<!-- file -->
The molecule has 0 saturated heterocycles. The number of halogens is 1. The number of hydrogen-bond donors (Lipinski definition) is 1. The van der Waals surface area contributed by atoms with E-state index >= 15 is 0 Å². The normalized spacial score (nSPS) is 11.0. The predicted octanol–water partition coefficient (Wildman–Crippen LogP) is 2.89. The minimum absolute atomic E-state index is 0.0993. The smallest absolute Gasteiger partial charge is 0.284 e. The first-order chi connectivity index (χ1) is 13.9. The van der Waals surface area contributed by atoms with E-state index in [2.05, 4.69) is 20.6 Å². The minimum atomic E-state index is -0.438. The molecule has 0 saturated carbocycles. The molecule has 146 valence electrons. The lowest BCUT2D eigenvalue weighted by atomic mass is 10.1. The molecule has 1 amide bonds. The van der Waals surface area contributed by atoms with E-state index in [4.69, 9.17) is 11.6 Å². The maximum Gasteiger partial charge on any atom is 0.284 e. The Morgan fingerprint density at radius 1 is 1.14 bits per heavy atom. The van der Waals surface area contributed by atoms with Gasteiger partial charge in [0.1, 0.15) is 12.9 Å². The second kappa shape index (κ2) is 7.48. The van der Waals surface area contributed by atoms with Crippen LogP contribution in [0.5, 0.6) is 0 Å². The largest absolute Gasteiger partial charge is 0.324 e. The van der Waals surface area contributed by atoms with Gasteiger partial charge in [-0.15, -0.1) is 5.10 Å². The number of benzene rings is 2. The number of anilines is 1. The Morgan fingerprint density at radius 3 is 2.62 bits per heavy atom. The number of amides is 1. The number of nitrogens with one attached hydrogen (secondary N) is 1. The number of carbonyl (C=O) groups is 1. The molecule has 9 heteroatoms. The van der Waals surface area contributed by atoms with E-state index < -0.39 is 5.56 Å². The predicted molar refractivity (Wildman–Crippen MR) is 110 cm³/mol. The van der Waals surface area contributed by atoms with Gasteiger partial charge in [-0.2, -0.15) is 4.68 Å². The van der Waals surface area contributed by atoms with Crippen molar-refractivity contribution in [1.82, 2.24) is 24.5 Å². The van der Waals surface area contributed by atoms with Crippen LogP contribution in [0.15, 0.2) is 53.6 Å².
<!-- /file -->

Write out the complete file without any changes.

The molecule has 0 saturated heterocycles. The number of halogens is 1. The number of hydrogen-bond donors (Lipinski definition) is 1. The van der Waals surface area contributed by atoms with E-state index >= 15 is 0 Å². The normalized spacial score (nSPS) is 11.0. The predicted octanol–water partition coefficient (Wildman–Crippen LogP) is 2.89. The minimum absolute atomic E-state index is 0.0993. The smallest absolute Gasteiger partial charge is 0.284 e. The first-order chi connectivity index (χ1) is 13.9. The van der Waals surface area contributed by atoms with E-state index in [2.05, 4.69) is 20.6 Å². The minimum atomic E-state index is -0.438. The molecule has 0 saturated carbocycles. The molecule has 146 valence electrons. The lowest BCUT2D eigenvalue weighted by atomic mass is 10.1. The molecule has 1 amide bonds. The van der Waals surface area contributed by atoms with E-state index in [4.69, 9.17) is 11.6 Å². The maximum Gasteiger partial charge on any atom is 0.284 e. The Morgan fingerprint density at radius 1 is 1.14 bits per heavy atom. The van der Waals surface area contributed by atoms with Gasteiger partial charge in [0.1, 0.15) is 12.9 Å². The second kappa shape index (κ2) is 7.48. The van der Waals surface area contributed by atoms with Crippen LogP contribution in [0.5, 0.6) is 0 Å². The largest absolute Gasteiger partial charge is 0.324 e. The van der Waals surface area contributed by atoms with Gasteiger partial charge in [-0.15, -0.1) is 5.10 Å². The number of benzene rings is 2. The number of anilines is 1. The Morgan fingerprint density at radius 3 is 2.62 bits per heavy atom. The number of amides is 1. The number of nitrogens with one attached hydrogen (secondary N) is 1. The number of carbonyl (C=O) groups is 1. The molecule has 9 heteroatoms. The van der Waals surface area contributed by atoms with E-state index < -0.39 is 5.56 Å². The predicted molar refractivity (Wildman–Crippen MR) is 110 cm³/mol. The van der Waals surface area contributed by atoms with Gasteiger partial charge in [-0.2, -0.15) is 4.68 Å². The van der Waals surface area contributed by atoms with Crippen molar-refractivity contribution in [1.82, 2.24) is 24.5 Å². The van der Waals surface area contributed by atoms with Crippen LogP contribution in [0.15, 0.2) is 53.6 Å².